The Courier News from Blytheville, Arkansas on May 10, 1943 · Page 4
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The Courier News from Blytheville, Arkansas · Page 4

Blytheville, Arkansas
Issue Date:
Monday, May 10, 1943
Page 4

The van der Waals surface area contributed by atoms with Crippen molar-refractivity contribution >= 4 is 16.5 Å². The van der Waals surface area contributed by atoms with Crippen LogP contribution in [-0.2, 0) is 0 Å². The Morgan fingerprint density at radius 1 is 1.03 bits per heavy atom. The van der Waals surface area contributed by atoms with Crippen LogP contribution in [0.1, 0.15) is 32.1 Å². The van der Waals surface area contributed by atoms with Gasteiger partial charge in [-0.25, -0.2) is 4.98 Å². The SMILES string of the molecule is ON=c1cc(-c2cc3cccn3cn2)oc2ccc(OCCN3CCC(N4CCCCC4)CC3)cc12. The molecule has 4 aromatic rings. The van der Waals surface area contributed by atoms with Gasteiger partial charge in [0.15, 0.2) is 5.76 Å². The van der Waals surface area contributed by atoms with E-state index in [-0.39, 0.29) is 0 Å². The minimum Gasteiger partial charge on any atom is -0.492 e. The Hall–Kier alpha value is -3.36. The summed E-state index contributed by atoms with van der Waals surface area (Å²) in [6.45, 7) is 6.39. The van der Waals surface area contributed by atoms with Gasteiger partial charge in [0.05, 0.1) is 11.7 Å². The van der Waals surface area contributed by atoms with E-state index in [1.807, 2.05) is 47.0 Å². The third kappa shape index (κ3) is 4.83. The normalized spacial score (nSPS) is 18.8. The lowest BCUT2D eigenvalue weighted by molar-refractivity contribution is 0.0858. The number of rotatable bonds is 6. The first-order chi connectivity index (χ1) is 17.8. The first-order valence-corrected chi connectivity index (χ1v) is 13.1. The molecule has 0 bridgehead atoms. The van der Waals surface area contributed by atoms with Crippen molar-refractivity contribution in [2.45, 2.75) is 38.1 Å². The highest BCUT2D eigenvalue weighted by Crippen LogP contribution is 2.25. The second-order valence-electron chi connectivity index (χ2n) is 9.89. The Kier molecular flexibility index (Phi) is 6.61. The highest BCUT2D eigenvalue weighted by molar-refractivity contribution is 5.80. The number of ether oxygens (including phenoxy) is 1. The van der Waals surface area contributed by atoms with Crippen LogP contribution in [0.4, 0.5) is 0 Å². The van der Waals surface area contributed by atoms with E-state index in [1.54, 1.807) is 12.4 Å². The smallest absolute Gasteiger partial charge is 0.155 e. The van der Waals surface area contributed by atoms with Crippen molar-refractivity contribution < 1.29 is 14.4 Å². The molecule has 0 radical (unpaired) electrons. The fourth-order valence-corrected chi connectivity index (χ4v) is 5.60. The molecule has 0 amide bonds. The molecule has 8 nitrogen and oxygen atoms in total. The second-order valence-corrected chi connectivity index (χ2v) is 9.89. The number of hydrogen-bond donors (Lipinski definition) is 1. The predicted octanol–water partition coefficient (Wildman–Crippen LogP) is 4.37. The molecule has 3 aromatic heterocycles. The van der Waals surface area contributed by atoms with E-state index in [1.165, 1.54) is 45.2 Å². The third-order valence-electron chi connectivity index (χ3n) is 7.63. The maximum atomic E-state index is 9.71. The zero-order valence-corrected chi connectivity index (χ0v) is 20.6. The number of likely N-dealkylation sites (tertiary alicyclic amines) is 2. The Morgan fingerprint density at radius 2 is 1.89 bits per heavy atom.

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THE BLYTHEVILLE'COURIER NEWS THE COURIER NEWS fcO. , H. W. HAINE8. Publisher ' BAUVSL F. NORRIS, Editor JAKES A'. GATENS, Advertising Uan*(er QERALDYNE DAVIS, Circulation Manager , .Sole Nttlotui AdverUslru RepresenUUvw: Wallace Wltner Co.; New York, ' Clilcijo, De- trolt, AtUnU, Memphis. •..••.. Published Xvery Afternoon Except, 8urjd*y EufcrtU u second class matter at the:pott- office at Blytlieville, Arkansas, under act of Con- «te«j, October 9. 1»17. ,. ....... Befyed by the United Press. SUBSCRIPTION RATES , . By carrier In the city of Blylhcvlllc, 20c per week, or 85c per mouth. By nial], within a radius of « miles, H.OO tier year, $2.00 for six months, $1.00 for three months' oy mall ; outside, 50 mile none $10.00 per year p&yalile lii advance. • . tcr the War It is too early j-ot to toll whether John L. Lewis, forced to call n (nice in hjs war against the United Slates, will yet emerge with substantially what he went after, . If ho loses this fight, it will be the first he has lost.' Always before, when things looked blackest for him, he has .manager! to Koudini 'himself and his mine workers out with pecuniary benefits, whoever might claim the superficial honors. • Whether Lewis or President liooscr veil wins this strike, labor unionism already has lost. Hundreds of unions, rnillions of workers who in no way involved, who respect Labor's pledges against strikes, who would not think of hampering our soldiers and sailors 'and marines by holding up production, 'are victims of Lewis' attitude. In Hawaii, whore the Japanese started this war, American service men are icported to be amaml and infuriated that any man or any union should dare stab tlie United States in fhc back at a time like this. Said Private First Class Ollie Ostrum of Goose Creek, Tex.: "I class this. strike, or any. strike, along with sabo-% tage." Said Sergeant John S. Hanson of Seattle: "I feel no one should exercise the constitutional right to strike ' as long as there is an American soldier laying down his life on a battlefield." * * + Said Corporal Early Peterson of Manhattan,'! Kan., a veteran of the Haltle of Midway: "Anyone who-strikes''in wartime should be put on n battlefield in place of some older man in the service. Strikes are what the enemy wants. Is that what, the American people wai\t,also?" Take it from any man who has faced bullets, shells, bombs and torpedoes for his country, this is how every soldier, sailor, marine and, coast guardsman feels. After World War I there was concern about Uie reaction of veterans in labor matters. It arose directly from bitterness over fat wages paid in war plants while men died for $30 a month "and found." '. * * * After World Wnr II millions of men are going to be demobilized who "will haVe been embittered by the spectacle of John L. Lewis pulling a strike in the mines which supply fuel without which most war plants would have to shut dowii. Their deep anger is certain to slop over against innocent, patriotic unions and workmen. This one incident may go far toward making the Veterans of Worid War II a powerful agency of unreasoning, illogical reaction in labor' matters. Anything John Lewis may have done "i the past to advance the cause of ' workiugmen has been written off the J&YTHEV1LLB'(ABE.); COURIER-NEWS books now. lie has become organixed labor's Number One liability for the future.' ' Ircnch Influence - It was loo tnlich to hope that impressionable American youth could bo Bent into French territory and permit- led to mingle freely with Frenchmen 'without acquiring fun-in hnWls. Air force members in North Africa have formed a .Point Snorkcrs organization., modeled loosely on lh<? Short Snorters. Membership is based upon ability to produce a mustache clearly visible nl 100 feet, and long enough to be waxed noticeably at the extremities and to point toward the candidate's cars. Once initiated into tlie' Point Siiorkc'i's-, the member can not remove his hirsute adornment, except by order of a .superior, until be returns to tlie Slates. There ought to be .some luxuriant spinach patches by that time! Inconceivable in Japan The 'Japanese foreign office organ, • -Nippon Times, is correct in saying that "a direct challenge to governmental "power in. wartime,", such as our coal strike, "is inconceivable in Japan'." In Japan—and also in Germany, in Italy, in the satellite axis countries and the occupied areas,'a challenge to government is inconceivable at any time. In order that wo may never be forced into a condition such that the people can not challenge their government, we must voluntarily waive, for the time being, many of our most cherished rights and privileges. If we insist upon-them now we could Jose them forever. Ity waiving them now, we may safeguard them for (he long future. MONDAY, MAY ,10,-1943' New Worry One danger which Anglo-American diplomats arc .seeking to avert, in connection with the Uusso-Polish dispute, is the creation of a Soviet puppet government in Poland, rivaling Premier Sikorski's governmcnt-in-exilc in London. • , This could cause as^unfpvtmmlq a niixun as Moscow's sponsorship of an independent, discordant military movement in Jugoslavia against the recognized organization of General Miklmil- ovilch. Such a split would be much more harmful than any effort on Hitler's part to find a Polish 'Quisling.'- SO THEY SAY 1 on wonted lo move !o Ihc cmrnlry (o raise vegetables —well, 1 ve seen your friends 1 wives working in their gardens, and you mny ns well understand I'm'not the '.«ardci)in(,'lypel" ' We must d» everything W e cnn to prevent n recurrence or wnv, bill we must renlize Hint we must be prepared to face another wnr. I feel Unit the United Stales Is nwnko now, renll?.ln E Ihc slliwllon. Wc nrc not golny lo )«. caught nslecp again.— Henry Morgenllmn, Sr., World War I nmlassador to Turkey. * * » Remember one thing: U,e experts imve nil the facts, while lh e people hnvc nil [he judgment. The fnith must »ol be slmkcn, for when It Is shaken, democracy fulls Into the hnnrts or the experts, ami when democracy falls | nta die hands or the experts, democracy jusl fnlls.-Ur. I.ln Yulairg, Chinese philosopher nml author. * * » The lost pence treaty was distorted by u ie fear of bolshevlsm. I think |hc average En G llsli- inan feels ihnl nfter t!,e fight, Russia hns put <H>, and Irrespective of thai nation's political concept, we must l.reak down the barriers lie- Iwccn ourselves mid Russia.— British M (> V cr lion llartlett. * * * I absolutely refuse lo telleve tlmt In ll»htl.ig a totalitarian war we must, n rtcr winning victory, become totalitarian onrselvcs.-C or C President Eric A Johnston. THIS CURIOUS WORLD •V MOTHER NATUEE'5 '" FLAT-TOP" CARRIER.. BABY BEAVERS RIDE ON THE £ BROAD FLAT * TAILS' OF THEIR PARENTS. . fA.OOUBLE SINGLE •' fN<RC,HTIN& FIRES, <J OAff GALLON OF WATER T> HAS AN £X7~//VGrCS/S/?//\/& GALLONS, WHEN FORCED / THKOU&H A NOZZLE THAT I BREAKS IT UP INTO FOCt.l __ _ COPR. ISO BY Hfj stWiCC. WC. ««/ NEXT: Stretching that prccluus lire! In Hollywood BY. KKSKINR JOHNSON NBA Sdiff C»rrc.spundcnl. Robert Cuminlngs has taken n suspension nl Universal studio and will not appear on the screen for the duration of the war unless he says, "I'm cast In pictures important enough lo the war effort lo be -sponsored by (he government " Ciimmings drew the suspension af- dow Mickey Rooney's estranged wife, Ava Gardiner, have discovered each other. . . . sonjo Itenic is recruiting a new troupe of male skaters: for her next tour of the country All are 11011- lira ft -age boys of 15 or younger. . . . .T UC jiiiu on Bcrles huve patched up tiieir differences and there will be no divorce. Spike Joues deserves some kind of tcr turning down i\ recent fliin. l nlclial f01 ' his personal appcar- Tlic stnr Is n squadron command- nnces at high school wnr bond rater In the anti-submarine command lira »" ll «' the auspices ot the Marine Corps and tile Treasury Department, lie and his kind have —„. „,,._,, IIL ,, ,,nj. 1^1.111 in lit ut i of lhe Civil Air Patrol mid is permitted occasional leaves to civilian life. Explaining his attitude lowurcl films lu time of war, Ciimmings told us: "I don't believe In acting Ihesc days just to be acting I'll work before the camera only it the picture has n propaganda value or If the profits are for war charities." Gummint's' contract, at Universal still has three years to ran bnl he's off salary until be accepts another assignment Producer Howard Hughes and J IK' ROWER BSoSaflio JI9T GIVE HER THESE- YOU GOT TOO MANY' IF SHE ACCEPTS tM SHE'LL CLEAN 'EM HERSELF--*BUT IF tM SHE'UMAKE CLEAN -EM; WEU. NOW, LISTEN I VOu SNEAK AROUND AN' DO TH SAME PER ME-" DO.MT FAIL ME' BN THE WON, MARTHA NOU TAKE WORE ACK-ACK AROUND HERE THF\W A B-n AND STILL KEEP FINING .'—WELL HERE'S A LITTLE: PRESENT FOR. sou ROM OUT AND BUY A CAMDV BAR AMU KEEP THE HOOPLE/ IT'S A* 100 BILL/- VVOKE UP TO A NEVJ THE TUB.' — 5AY.' I'LL (4AV/6- THIS ROOM RE- V\JORD ' FATHER .EtTlNfi TO LOOK ~~ KEAP • HOUSE ^S^^^^SK^^^^^'^^^ 'All clitiT{i(*.tf*"rs. i-nritlo-ntv n*i,i t_t~r Tr>Tim™i.T»'%T™ —. ' *••-••*} ••' -*, j 'All diameters, incidents and C6T IEUTENANT TAPTFni" ^!T^™' C '™' ^ ™ ™L CAR ™ ' "Yes, sir," she said '•§"* - erl ^ smiled al her. VAAC ara fictional •. » • » Chapfc HE city was Mackeil-ont thai VJ^JL™ .Laiiicoe will night but to Third Officer now j Lieutenant Carler." Beth Carler of the Women's Army qSVi'f" ,„ VHdlM* Corp, it Wi ^,e^t f C; CE n iCd -rii.?S lamorous than the Great White corridor to an office where it was Vay. As slie looked from the'window J the lop story of the Tower, she ould see in the bright Pacific moonlight the outlines ot a great obvious work never ceased The officer- at the desk wore tlie three silver stars of a lieutenant pen- remembered, from ay. ;She r^ •- -. ..-,...,.,.., .iiijjii iiui rief glimpse o£ the'city during ayliglil, .what was down sthere; Hit she knew that her glimpse >ail only given her the faintest t hints ot the vastncss oE the Jniled States Army and Navy istallalions which the night was iding. Somewhere 'down there, she new, were trains unloading men nd equipment at docks. Some- vhere down there were troop- hips going out with the tide. ; he thought oE them as being ike that tide-knowing across all f Ihe regions of the world, irre islibly strong cstiny itself. , as powerful as Yes, she knew how powerful estiny could be, for it had taken er from behind a typewriter in small automobile agency in a iny town in Nebraska to tlie VAAC Officer Candidate class at "ort Des Moines. Now that she was a full-fledged Vomen's Army Auxiliary Corps bird officer, she knew that she lad only half understood her real eason for joining—that her un- lerstanding of it had been more ntuitive_ than intellectual. Now he realized how tremendous had >een her latent desire lo have a hare in this war for the hum.ini- ies, as big a share as she could "General Tallicoe will , C e you (I ™, y b . lcssin £ W mean," V >w, Lieutenant Cnrl "'• >OU «>.<; fienei-al said He shook hands.; with botli o£ them. "Good luck and God bless you.",-' ' . i era]. ant. Beth saluted snappily. rThe general smiled and returned the salute. The second lieutenant waited ; for a moment, then was dismissed. ' " . : '•' 'Lieutenant Carter," -said General Tallicoe, "this is a very dangerous and a very secret mission you are about lo perform. I understand you volunteered for it" "Yes, sir." ' "Do you still wish to go?" "I shan't turn back now, sir." "I felt you wouldn't, Liculen- General Tallicoe handed Beth an envelope. "Here are your orders, Lieutenant Carter. I am ufraid you will learn nothing from them. Your destination is secret, and these are merely sufficient fo put you on the pay roll when you arrive You will work directly under Major Jackson." General Tallicoe pressed a button on his desk. The young lieutenant reappeared. "Send in Major Jackson," the general commanded, ty "** In a moment there. ; was .*••" you carter ' "' iS iS Lieuten - "Yes, sir." . . . .... .. . "Then, sir," Major Jackson sild'i JJETII spent Uie next 'day at the' airport, watching with interest'. the thousand and one details.thit • preceded the take-off of a giant'' Plane. At nightfall she and MS- j jor Jackson boarded a Fortress ' A rmarler of an hour afterwards,; Beth could see nothing but the) moonlit bosom o£ the Pacific. -,' I There bad been no chance to.' talk with Major .Tnckson—very lit- '' tie chance even'to see him. She was conscious that soldiers lookeft;i at her with queries in their eyes,' that the Fortress crew had regard-: ed her a little curiously. "Maybe they've never teai-'if- WAAC," she said to herself -in amusement. Then she thought It through soberly and realized that perhaps that very thing was tru* —that these Fortress men, righting men from a front so far away it challenged imagination and no#' perhaps reluming to tlfat fronf, had barely heard of the iWomeft'j Army Auxiliary Corps. ' •.;>., She was almost loo wide aniik'e to want to slumber, but Major Jackson insisted on it. As she lay down, her head pillowed against a parachute, she said a litlle pray- j er that her uniform would nobbe too rumpled in the morning. Then she dozed. , ;''.-.. gThe Fortress sped swiftly, on ... toward adventure, toward daii- ger, toward a tiny island "'' , - . san •! will accompany seemed almost too small a sbecfc ^ in (he vast Pacilic to provide^ ,, ., "i inu vasi .belli and the major shook hands, landing field, t was a strong, friendly hand- Belli opened her eyes in,a ...,,'"axe, and she gained' confidence lerious new sunshiny world. Th'it n fiim immediately. was it .',„. the Pacific theater''of Arc you ready lo go?" the ma- war. —J^. jor asked. ~ raised thousands of dollars and Or »ves lo Cairo thnt PnvnmoiiiH is plannfn ga sequel based on what happens to Rommel when the allies drive him out of Africa. And Bob Hope, knocking hiinself out cm a southern personal apjicar- ancc tour, writes: "I got. up the other morning, stuck out my tongue and decided I've seen better coats on a Crosby horse." won a million new fans. • * » CARLE KKTUFtiVS Cobina Wright j r .. i, as a datc with the stork in October. Papn-lo- bc is Pnlmer Bcandlle, son of a Detroit, millionaire. . . . Red Ryder has crashed films in the person of Reed Hartley, who portrays the cowboy hero on the radio He'll in a kc his film debut al 20th Century-Fox. . . . ciark Gable returns to the nation's theater screens Mny 27 as the slar of a two-reel Army Air Corps short, "Wings UIV 1 The star Is now stationed in England. * • « Don't miss Hunt stromberg's new film, "Lndy of Diirlc.sque." Barbara Stanwyck does a nifty takeoff on Gypsy Rose Lee without taking off her clothes, and Broadway find Michael OShca, is n new star. . . . Bdinnml Colliding director who once look time oul to wile a till SOUK, "lave. Your Magic Spell Is Everywhere," Is composing n new song for the film vcrson of "Jlatidin." His collaborator is Elsie Janls. . . . Sight, of lhe week': Burly Alan Hale In n blond wig nml an Alice blue gown 1m the "Ladles ot the Chorus" number In the Ellin version of "This is the Army." CONCENTRATION CAMP Director Raoul Walsh lias. the only concentraton camp in the world where Us harder to get in than get out. So many visitors were trying to crash Warner's Stage 1C, now converted into a huge con- cenlrallon camp for "To tlie Uist Man," (hat the production department hacked up Ihe "No visitors" sign ,wilh gendarmes al Hie doors. Eric von Strohelm Is so good as Field Marshal Rommel In "Five APPLICATION FOR BEER Notice is hereby given that the undersigned will within the time fixed by iaw to apply lo Hie Commissioner of Revenues of the Slate of Arkansas for a permit to sell beer al retail nt No. 1 Main Street, Armorel, Mississippi County, Arkansas. The undersigned slates Hint ho Is a citizen of Arkansas of good moral character, thai he has never been convicted of a felony or other crime Involving moral (nrpi- le; lh«l no license lo sell brer the undersigned hns been revoked within five years last past; and llmi (he undersigned has never been convicted of iviolnling the laws of ihis slate or any other sla tr, relating to Ihc sale of alcoholic liquors. l.ce Wilson & Co. By E. M. Hcgenold. Subscribed and sworn lo before me this G day of May, IW3. <f nn Arthur Vance. My commission expires: 3-1-47. S-10 Swearengen & Co, SfOT COTTON BROKERS Art. Coyotes Gel IJoldcr OREGQ3 CITY, Ore. tUP)—Tlie wnr is making fhc coyotes loo frisks'. Clncknmas county farmers report the predators have grown much holder since the young men who formerly hurtled them have gone lo wnr and Into war industries. So (he county court appropriated $340 lo pay n government trapper lo go after 'cm. P.tad Courier News want We Buy Loan Cotton CM. H. McFadden & Bros. Ag'cy. Over Borum's Drug Store P. O. Box 213, Blythevllte, Ark. E. C. PATTON Pho ne2 »« BAKER L. WILSON For Light, Fluffy BISCUITS Insist On SHIRLEY'S Best Flour Your Grocer Has It! WAR BONDS & STAMPS Are Your Best Bnj!